Sometimes the baby never starts sleeping through the night.
Sometimes the baby becomes the toddler who doesn’t sleep through the night. Then the preschooler who doesn’t sleep through the night. Then the five year old who doesn’t sleep through the night.
Sometimes you can read all the books and follow all the “rules” for bedtime routine.
You can follow them so rigidly that family and friends start to question your sanity.
Sometimes it doesn’t matter. The five year old can fall asleep, she just can’t stay that way. Sometimes she wakes every hour on the hour. Sometimes she falls asleep at bedtime only to wake a couple of hours later and stay awake until the sun comes up.
Sometimes, all the time lately, after several hours of being awake, the five year old asks why she can’t sleep. She cries in exhaustion asking why everyone else can sleep and she can’t. She doesn’t have the answers and I sure as hell don’t. Neither do the doctors we’ve been seeing for years.
Sometimes we get four hours of sleep straight.
Those are the good nights. But usually it’s three to four non-consecutive hours of broken sleep.
Sometimes the lack of sleep for years and years starts to add up. It makes it hard to work and take care of the rest of the family and a home.
Sometimes, most of the time, it means missed appointments or late arrivals. It means forgotten deadlines and late payments. It means looking in the mirror and not recognizing the person looking back. It means tears streaming down your face at 3am because you have no idea how you will face the day that will soon dawn. It means drinking the coffee and doing it anyways.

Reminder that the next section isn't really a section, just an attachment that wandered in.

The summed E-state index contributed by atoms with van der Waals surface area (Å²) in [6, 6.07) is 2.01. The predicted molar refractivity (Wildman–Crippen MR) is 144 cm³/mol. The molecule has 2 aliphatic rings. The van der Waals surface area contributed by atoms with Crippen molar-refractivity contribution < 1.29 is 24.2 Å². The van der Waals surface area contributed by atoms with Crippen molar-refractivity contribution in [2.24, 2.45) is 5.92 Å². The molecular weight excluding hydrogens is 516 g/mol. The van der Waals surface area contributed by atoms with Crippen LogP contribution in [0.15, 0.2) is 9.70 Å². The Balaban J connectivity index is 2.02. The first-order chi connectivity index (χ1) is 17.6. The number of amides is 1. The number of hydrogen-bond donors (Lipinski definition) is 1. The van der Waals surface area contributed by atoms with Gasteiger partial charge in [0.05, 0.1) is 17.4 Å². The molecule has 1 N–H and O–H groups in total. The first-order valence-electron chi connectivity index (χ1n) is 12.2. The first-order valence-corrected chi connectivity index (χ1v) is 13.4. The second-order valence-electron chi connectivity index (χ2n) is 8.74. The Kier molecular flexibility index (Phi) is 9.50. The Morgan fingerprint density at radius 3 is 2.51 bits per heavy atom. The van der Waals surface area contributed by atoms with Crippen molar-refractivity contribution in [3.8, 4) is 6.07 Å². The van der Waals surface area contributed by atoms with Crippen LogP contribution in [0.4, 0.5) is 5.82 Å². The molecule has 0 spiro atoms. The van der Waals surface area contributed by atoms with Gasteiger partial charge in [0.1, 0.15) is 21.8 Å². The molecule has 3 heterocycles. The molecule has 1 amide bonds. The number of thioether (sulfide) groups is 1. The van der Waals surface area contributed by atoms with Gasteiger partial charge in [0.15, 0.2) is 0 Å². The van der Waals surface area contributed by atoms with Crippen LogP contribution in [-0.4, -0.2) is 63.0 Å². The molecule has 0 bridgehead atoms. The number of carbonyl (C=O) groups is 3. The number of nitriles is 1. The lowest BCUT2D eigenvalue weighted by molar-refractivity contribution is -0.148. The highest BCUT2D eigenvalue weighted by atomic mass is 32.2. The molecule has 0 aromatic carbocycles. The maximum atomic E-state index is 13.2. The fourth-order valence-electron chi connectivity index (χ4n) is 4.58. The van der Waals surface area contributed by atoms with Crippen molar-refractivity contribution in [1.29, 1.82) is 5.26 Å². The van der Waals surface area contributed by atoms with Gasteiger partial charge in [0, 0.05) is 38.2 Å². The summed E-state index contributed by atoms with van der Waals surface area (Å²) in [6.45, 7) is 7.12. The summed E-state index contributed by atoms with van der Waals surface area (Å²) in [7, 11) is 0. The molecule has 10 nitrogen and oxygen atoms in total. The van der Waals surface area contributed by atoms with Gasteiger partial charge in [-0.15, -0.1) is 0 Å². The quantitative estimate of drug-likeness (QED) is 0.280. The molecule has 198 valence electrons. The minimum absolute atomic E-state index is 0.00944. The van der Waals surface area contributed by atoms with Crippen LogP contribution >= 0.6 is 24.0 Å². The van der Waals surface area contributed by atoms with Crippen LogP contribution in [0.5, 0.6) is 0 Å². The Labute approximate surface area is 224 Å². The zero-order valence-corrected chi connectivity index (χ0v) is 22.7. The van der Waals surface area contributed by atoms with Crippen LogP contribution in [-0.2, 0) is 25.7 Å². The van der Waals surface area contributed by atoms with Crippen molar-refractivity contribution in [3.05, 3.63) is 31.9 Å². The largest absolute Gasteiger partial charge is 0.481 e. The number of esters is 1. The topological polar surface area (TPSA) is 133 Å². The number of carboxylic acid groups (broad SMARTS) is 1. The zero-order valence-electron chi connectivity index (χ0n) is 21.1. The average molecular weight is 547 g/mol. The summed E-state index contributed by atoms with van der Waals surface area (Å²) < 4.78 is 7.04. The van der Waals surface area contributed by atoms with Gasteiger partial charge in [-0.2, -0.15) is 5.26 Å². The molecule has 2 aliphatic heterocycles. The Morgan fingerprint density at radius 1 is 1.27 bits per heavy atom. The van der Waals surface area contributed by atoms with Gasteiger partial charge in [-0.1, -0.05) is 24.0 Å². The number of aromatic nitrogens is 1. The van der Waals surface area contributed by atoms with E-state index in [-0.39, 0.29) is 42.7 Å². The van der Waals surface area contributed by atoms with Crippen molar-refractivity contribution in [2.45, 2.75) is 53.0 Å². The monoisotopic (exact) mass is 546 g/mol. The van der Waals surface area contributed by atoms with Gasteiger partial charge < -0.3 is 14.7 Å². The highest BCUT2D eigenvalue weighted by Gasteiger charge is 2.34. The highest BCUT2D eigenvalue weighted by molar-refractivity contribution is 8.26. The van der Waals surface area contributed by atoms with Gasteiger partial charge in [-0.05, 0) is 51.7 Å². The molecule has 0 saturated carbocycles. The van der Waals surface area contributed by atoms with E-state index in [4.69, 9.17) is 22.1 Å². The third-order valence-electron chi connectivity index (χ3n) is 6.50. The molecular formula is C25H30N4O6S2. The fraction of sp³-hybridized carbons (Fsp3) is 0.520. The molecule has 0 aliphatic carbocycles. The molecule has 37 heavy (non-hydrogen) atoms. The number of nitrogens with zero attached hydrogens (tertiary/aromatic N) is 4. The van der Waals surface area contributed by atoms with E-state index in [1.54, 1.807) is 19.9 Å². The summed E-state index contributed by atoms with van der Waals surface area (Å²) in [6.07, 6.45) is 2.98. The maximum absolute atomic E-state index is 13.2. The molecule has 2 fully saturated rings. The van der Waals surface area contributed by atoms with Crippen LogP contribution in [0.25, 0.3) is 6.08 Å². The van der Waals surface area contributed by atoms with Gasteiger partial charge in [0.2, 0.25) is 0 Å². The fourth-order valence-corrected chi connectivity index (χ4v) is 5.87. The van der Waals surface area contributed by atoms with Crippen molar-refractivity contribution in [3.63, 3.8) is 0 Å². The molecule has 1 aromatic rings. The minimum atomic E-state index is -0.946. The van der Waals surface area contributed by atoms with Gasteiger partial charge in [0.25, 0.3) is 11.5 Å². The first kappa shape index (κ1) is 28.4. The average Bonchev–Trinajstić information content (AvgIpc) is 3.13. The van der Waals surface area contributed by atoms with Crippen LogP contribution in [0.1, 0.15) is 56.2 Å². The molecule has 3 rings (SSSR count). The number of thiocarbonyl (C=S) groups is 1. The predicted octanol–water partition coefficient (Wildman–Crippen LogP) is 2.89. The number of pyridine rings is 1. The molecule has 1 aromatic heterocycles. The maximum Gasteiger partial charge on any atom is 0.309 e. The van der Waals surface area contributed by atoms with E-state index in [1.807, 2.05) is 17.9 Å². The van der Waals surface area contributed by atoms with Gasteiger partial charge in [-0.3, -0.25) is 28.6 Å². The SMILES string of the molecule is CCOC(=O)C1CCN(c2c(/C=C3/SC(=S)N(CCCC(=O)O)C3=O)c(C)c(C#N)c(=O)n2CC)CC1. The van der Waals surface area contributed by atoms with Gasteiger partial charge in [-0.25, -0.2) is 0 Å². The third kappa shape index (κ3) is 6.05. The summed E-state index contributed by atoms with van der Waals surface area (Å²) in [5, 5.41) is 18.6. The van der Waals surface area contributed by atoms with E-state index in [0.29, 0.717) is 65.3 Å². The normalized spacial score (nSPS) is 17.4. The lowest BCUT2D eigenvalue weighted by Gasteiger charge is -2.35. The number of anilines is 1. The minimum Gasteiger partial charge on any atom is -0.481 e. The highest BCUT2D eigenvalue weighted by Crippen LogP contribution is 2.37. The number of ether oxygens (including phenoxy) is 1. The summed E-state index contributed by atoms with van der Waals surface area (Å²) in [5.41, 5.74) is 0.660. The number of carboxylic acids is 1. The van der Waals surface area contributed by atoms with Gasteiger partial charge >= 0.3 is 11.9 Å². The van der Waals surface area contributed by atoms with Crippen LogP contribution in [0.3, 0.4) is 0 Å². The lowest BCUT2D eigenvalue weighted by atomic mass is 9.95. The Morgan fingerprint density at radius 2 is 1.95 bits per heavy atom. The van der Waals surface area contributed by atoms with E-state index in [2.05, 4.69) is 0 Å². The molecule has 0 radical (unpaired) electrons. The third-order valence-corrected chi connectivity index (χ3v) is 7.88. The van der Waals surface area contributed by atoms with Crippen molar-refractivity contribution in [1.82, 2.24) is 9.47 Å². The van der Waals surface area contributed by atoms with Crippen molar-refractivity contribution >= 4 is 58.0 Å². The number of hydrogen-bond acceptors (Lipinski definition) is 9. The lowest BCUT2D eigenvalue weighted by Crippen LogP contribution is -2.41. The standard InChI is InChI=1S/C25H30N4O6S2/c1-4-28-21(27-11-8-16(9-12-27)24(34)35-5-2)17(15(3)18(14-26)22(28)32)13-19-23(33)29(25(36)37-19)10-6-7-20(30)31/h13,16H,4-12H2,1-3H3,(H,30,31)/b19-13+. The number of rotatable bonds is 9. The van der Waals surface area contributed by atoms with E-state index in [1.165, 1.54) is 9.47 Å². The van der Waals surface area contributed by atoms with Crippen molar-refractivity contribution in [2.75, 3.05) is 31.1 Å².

Sometimes it means a five year old is diagnosed with social anxiety and separation anxiety and sensory processing disorder, but no one can say for sure if those are the reasons for the inability to sleep or if they are caused by a constant state of total sleep deprivation.
Sometimes it means you can’t plan play dates or birthday parties because the five year old’s ability to regulate her emotions depends on how much sleep she had the night before.
Sometimes, all the time, it means watching society judge your child for something they can’t understand. For the effects of insomnia so extreme it would bring any adult to their knees. But she’s a child, so they can’t accept it.
Daily it means sending a child to school while your heart breaks, because you know she hasn’t slept. You know how hard the day will be for her. You know that no one will understand and she can’t explain it.
Sometimes it means living in a fog so thick and heavy that you feel the weight of it might suffocate you.
And sometimes, it does.
Sometimes the baby never starts sleeping through the night. And we need to stop assuming the mom is doing something wrong.
Sometimes we need to stop and realize, she would fix it if she could.